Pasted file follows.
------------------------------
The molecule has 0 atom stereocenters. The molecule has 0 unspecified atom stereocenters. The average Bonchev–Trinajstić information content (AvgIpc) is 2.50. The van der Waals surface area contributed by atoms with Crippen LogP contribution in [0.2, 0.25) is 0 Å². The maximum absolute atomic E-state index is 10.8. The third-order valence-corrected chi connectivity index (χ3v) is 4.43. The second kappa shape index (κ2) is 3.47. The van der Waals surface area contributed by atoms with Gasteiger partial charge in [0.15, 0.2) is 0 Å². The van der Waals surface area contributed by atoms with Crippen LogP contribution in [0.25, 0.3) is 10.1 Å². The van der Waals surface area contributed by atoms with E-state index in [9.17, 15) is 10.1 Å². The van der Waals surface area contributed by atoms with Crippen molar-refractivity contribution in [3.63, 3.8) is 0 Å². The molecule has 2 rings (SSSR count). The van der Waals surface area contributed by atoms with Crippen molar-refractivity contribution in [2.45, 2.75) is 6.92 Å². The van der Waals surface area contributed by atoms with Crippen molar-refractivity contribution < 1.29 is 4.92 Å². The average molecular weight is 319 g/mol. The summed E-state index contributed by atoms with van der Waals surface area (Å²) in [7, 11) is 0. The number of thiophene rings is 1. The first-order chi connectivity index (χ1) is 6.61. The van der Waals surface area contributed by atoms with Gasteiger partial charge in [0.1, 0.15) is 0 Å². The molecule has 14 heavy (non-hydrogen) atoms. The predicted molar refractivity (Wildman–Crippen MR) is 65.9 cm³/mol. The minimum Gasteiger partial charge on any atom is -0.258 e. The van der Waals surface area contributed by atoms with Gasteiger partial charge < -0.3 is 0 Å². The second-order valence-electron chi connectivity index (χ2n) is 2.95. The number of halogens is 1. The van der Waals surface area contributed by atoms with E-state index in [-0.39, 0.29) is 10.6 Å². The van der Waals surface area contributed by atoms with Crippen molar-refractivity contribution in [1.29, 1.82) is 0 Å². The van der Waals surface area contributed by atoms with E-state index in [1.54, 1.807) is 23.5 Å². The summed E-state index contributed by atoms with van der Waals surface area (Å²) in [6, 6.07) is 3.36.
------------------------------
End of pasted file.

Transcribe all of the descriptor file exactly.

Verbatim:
The molecule has 0 atom stereocenters. The molecule has 0 unspecified atom stereocenters. The average Bonchev–Trinajstić information content (AvgIpc) is 2.50. The van der Waals surface area contributed by atoms with Crippen LogP contribution in [0.2, 0.25) is 0 Å². The maximum absolute atomic E-state index is 10.8. The third-order valence-corrected chi connectivity index (χ3v) is 4.43. The second kappa shape index (κ2) is 3.47. The van der Waals surface area contributed by atoms with Gasteiger partial charge in [0.15, 0.2) is 0 Å². The van der Waals surface area contributed by atoms with Crippen LogP contribution in [0.25, 0.3) is 10.1 Å². The van der Waals surface area contributed by atoms with E-state index in [9.17, 15) is 10.1 Å². The van der Waals surface area contributed by atoms with Crippen molar-refractivity contribution in [3.63, 3.8) is 0 Å². The molecule has 2 rings (SSSR count). The van der Waals surface area contributed by atoms with Crippen molar-refractivity contribution in [2.45, 2.75) is 6.92 Å². The van der Waals surface area contributed by atoms with Crippen molar-refractivity contribution < 1.29 is 4.92 Å². The average molecular weight is 319 g/mol. The summed E-state index contributed by atoms with van der Waals surface area (Å²) in [7, 11) is 0. The number of thiophene rings is 1. The first-order chi connectivity index (χ1) is 6.61. The van der Waals surface area contributed by atoms with Gasteiger partial charge in [0.1, 0.15) is 0 Å². The molecule has 14 heavy (non-hydrogen) atoms. The predicted molar refractivity (Wildman–Crippen MR) is 65.9 cm³/mol. The minimum Gasteiger partial charge on any atom is -0.258 e. The van der Waals surface area contributed by atoms with Gasteiger partial charge < -0.3 is 0 Å². The second-order valence-electron chi connectivity index (χ2n) is 2.95. The number of halogens is 1. The van der Waals surface area contributed by atoms with E-state index in [-0.39, 0.29) is 10.6 Å². The van der Waals surface area contributed by atoms with Crippen molar-refractivity contribution in [1.29, 1.82) is 0 Å². The van der Waals surface area contributed by atoms with E-state index in [1.54, 1.807) is 23.5 Å². The summed E-state index contributed by atoms with van der Waals surface area (Å²) in [6, 6.07) is 3.36.